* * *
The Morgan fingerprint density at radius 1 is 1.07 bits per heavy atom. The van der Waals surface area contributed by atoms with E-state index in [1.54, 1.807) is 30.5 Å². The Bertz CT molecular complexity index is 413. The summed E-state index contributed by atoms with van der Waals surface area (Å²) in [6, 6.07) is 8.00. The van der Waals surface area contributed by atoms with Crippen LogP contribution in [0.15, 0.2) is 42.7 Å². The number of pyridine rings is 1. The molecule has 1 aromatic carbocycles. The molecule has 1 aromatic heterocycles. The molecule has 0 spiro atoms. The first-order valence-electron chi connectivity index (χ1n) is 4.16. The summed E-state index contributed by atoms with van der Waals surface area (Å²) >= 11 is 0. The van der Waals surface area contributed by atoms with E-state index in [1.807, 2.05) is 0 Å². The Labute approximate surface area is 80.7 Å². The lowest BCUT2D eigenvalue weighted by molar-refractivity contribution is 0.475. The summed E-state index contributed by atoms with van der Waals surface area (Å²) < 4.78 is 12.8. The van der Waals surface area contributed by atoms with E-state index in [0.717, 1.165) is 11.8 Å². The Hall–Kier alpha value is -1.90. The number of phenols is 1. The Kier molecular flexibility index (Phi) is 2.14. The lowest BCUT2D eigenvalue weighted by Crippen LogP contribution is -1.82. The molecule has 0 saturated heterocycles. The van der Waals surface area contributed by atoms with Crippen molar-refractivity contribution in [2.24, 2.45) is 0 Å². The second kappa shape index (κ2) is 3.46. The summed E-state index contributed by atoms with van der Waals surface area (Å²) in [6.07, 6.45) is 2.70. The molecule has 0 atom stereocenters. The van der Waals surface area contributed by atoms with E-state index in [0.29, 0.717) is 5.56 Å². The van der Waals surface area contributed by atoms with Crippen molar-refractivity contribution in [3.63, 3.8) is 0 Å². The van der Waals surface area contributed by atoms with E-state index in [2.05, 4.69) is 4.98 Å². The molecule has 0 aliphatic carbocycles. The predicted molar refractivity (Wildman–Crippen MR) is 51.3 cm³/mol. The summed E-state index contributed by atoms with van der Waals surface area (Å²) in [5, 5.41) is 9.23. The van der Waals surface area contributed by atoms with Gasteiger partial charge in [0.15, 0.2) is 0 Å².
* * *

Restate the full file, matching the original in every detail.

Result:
The Morgan fingerprint density at radius 1 is 1.07 bits per heavy atom. The van der Waals surface area contributed by atoms with E-state index in [1.54, 1.807) is 30.5 Å². The Bertz CT molecular complexity index is 413. The summed E-state index contributed by atoms with van der Waals surface area (Å²) in [6, 6.07) is 8.00. The van der Waals surface area contributed by atoms with Crippen LogP contribution in [0.15, 0.2) is 42.7 Å². The number of pyridine rings is 1. The molecule has 1 aromatic carbocycles. The molecule has 1 aromatic heterocycles. The molecule has 0 spiro atoms. The first-order valence-electron chi connectivity index (χ1n) is 4.16. The summed E-state index contributed by atoms with van der Waals surface area (Å²) >= 11 is 0. The van der Waals surface area contributed by atoms with E-state index in [1.807, 2.05) is 0 Å². The Labute approximate surface area is 80.7 Å². The lowest BCUT2D eigenvalue weighted by molar-refractivity contribution is 0.475. The summed E-state index contributed by atoms with van der Waals surface area (Å²) < 4.78 is 12.8. The van der Waals surface area contributed by atoms with E-state index in [0.717, 1.165) is 11.8 Å². The Hall–Kier alpha value is -1.90. The number of phenols is 1. The Kier molecular flexibility index (Phi) is 2.14. The lowest BCUT2D eigenvalue weighted by Crippen LogP contribution is -1.82. The molecule has 0 saturated heterocycles. The van der Waals surface area contributed by atoms with Crippen molar-refractivity contribution in [2.24, 2.45) is 0 Å². The second kappa shape index (κ2) is 3.46. The summed E-state index contributed by atoms with van der Waals surface area (Å²) in [6.07, 6.45) is 2.70. The molecule has 0 atom stereocenters. The van der Waals surface area contributed by atoms with E-state index in [0.29, 0.717) is 5.56 Å². The van der Waals surface area contributed by atoms with Crippen molar-refractivity contribution in [3.63, 3.8) is 0 Å². The van der Waals surface area contributed by atoms with E-state index in [2.05, 4.69) is 4.98 Å². The molecule has 0 aliphatic carbocycles. The predicted molar refractivity (Wildman–Crippen MR) is 51.3 cm³/mol. The summed E-state index contributed by atoms with van der Waals surface area (Å²) in [5, 5.41) is 9.23. The van der Waals surface area contributed by atoms with Gasteiger partial charge in [0.15, 0.2) is 0 Å².